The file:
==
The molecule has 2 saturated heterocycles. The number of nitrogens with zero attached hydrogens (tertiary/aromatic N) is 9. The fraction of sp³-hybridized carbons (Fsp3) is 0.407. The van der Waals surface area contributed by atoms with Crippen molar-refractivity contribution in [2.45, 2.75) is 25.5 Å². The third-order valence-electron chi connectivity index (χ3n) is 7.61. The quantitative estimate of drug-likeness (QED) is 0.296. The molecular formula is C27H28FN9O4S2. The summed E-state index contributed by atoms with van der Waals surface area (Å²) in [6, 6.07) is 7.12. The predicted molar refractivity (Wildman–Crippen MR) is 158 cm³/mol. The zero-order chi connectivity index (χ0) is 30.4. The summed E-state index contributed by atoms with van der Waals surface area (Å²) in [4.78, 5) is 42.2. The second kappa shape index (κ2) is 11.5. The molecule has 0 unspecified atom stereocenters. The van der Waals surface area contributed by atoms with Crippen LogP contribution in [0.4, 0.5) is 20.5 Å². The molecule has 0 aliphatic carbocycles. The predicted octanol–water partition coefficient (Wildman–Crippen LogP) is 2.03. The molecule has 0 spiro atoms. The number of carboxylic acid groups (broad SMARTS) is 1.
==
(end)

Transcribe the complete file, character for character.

The molecule has 2 saturated heterocycles. The number of nitrogens with zero attached hydrogens (tertiary/aromatic N) is 9. The fraction of sp³-hybridized carbons (Fsp3) is 0.407. The van der Waals surface area contributed by atoms with Crippen molar-refractivity contribution in [2.45, 2.75) is 25.5 Å². The third-order valence-electron chi connectivity index (χ3n) is 7.61. The quantitative estimate of drug-likeness (QED) is 0.296. The molecular formula is C27H28FN9O4S2. The summed E-state index contributed by atoms with van der Waals surface area (Å²) in [6, 6.07) is 7.12. The predicted molar refractivity (Wildman–Crippen MR) is 158 cm³/mol. The zero-order chi connectivity index (χ0) is 30.4. The summed E-state index contributed by atoms with van der Waals surface area (Å²) in [4.78, 5) is 42.2. The second kappa shape index (κ2) is 11.5. The molecule has 0 unspecified atom stereocenters. The van der Waals surface area contributed by atoms with Crippen LogP contribution in [0.4, 0.5) is 20.5 Å². The molecule has 0 aliphatic carbocycles. The predicted octanol–water partition coefficient (Wildman–Crippen LogP) is 2.03. The molecule has 0 spiro atoms. The number of carboxylic acid groups (broad SMARTS) is 1.